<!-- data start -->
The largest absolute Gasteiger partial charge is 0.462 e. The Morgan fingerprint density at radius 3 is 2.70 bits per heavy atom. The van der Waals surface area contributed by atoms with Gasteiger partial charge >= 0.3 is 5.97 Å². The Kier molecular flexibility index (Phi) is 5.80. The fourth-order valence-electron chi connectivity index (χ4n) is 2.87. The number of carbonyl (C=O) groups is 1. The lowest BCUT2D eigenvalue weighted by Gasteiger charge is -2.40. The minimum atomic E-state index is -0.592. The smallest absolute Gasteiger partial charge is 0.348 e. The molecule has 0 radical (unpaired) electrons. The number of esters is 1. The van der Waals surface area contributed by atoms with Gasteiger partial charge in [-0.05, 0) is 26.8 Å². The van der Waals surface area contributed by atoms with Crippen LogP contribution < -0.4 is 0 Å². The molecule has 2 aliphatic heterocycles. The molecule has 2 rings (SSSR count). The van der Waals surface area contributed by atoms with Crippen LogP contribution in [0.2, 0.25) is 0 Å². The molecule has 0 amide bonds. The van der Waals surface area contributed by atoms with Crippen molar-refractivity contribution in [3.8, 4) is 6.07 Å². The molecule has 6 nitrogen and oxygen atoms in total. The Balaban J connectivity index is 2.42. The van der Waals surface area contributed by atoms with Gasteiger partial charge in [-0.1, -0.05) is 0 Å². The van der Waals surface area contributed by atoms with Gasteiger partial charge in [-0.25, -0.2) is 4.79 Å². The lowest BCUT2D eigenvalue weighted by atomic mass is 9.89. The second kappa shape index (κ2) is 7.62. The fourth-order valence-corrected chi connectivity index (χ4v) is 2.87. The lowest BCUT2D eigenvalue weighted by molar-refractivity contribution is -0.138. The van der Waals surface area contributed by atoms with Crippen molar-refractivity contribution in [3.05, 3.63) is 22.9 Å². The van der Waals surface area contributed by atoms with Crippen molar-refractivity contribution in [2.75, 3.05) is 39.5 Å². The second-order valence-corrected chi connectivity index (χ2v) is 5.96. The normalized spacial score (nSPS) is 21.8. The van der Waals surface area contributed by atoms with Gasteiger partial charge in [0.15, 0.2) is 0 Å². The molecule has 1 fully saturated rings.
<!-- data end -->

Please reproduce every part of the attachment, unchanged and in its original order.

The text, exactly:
The largest absolute Gasteiger partial charge is 0.462 e. The Morgan fingerprint density at radius 3 is 2.70 bits per heavy atom. The van der Waals surface area contributed by atoms with Gasteiger partial charge >= 0.3 is 5.97 Å². The Kier molecular flexibility index (Phi) is 5.80. The fourth-order valence-electron chi connectivity index (χ4n) is 2.87. The number of carbonyl (C=O) groups is 1. The lowest BCUT2D eigenvalue weighted by Gasteiger charge is -2.40. The minimum atomic E-state index is -0.592. The smallest absolute Gasteiger partial charge is 0.348 e. The molecule has 0 radical (unpaired) electrons. The number of esters is 1. The van der Waals surface area contributed by atoms with Gasteiger partial charge in [-0.05, 0) is 26.8 Å². The van der Waals surface area contributed by atoms with Crippen LogP contribution < -0.4 is 0 Å². The molecule has 2 aliphatic heterocycles. The molecule has 2 rings (SSSR count). The van der Waals surface area contributed by atoms with Crippen LogP contribution in [0.2, 0.25) is 0 Å². The molecule has 0 amide bonds. The van der Waals surface area contributed by atoms with Crippen molar-refractivity contribution in [3.8, 4) is 6.07 Å². The molecule has 6 nitrogen and oxygen atoms in total. The Balaban J connectivity index is 2.42. The van der Waals surface area contributed by atoms with Gasteiger partial charge in [-0.1, -0.05) is 0 Å². The van der Waals surface area contributed by atoms with Gasteiger partial charge in [-0.25, -0.2) is 4.79 Å². The lowest BCUT2D eigenvalue weighted by atomic mass is 9.89. The second kappa shape index (κ2) is 7.62. The fourth-order valence-corrected chi connectivity index (χ4v) is 2.87. The lowest BCUT2D eigenvalue weighted by molar-refractivity contribution is -0.138. The van der Waals surface area contributed by atoms with Crippen molar-refractivity contribution in [3.05, 3.63) is 22.9 Å². The van der Waals surface area contributed by atoms with Crippen molar-refractivity contribution in [2.75, 3.05) is 39.5 Å². The second-order valence-corrected chi connectivity index (χ2v) is 5.96. The normalized spacial score (nSPS) is 21.8. The van der Waals surface area contributed by atoms with Gasteiger partial charge in [0.15, 0.2) is 0 Å². The molecule has 1 fully saturated rings.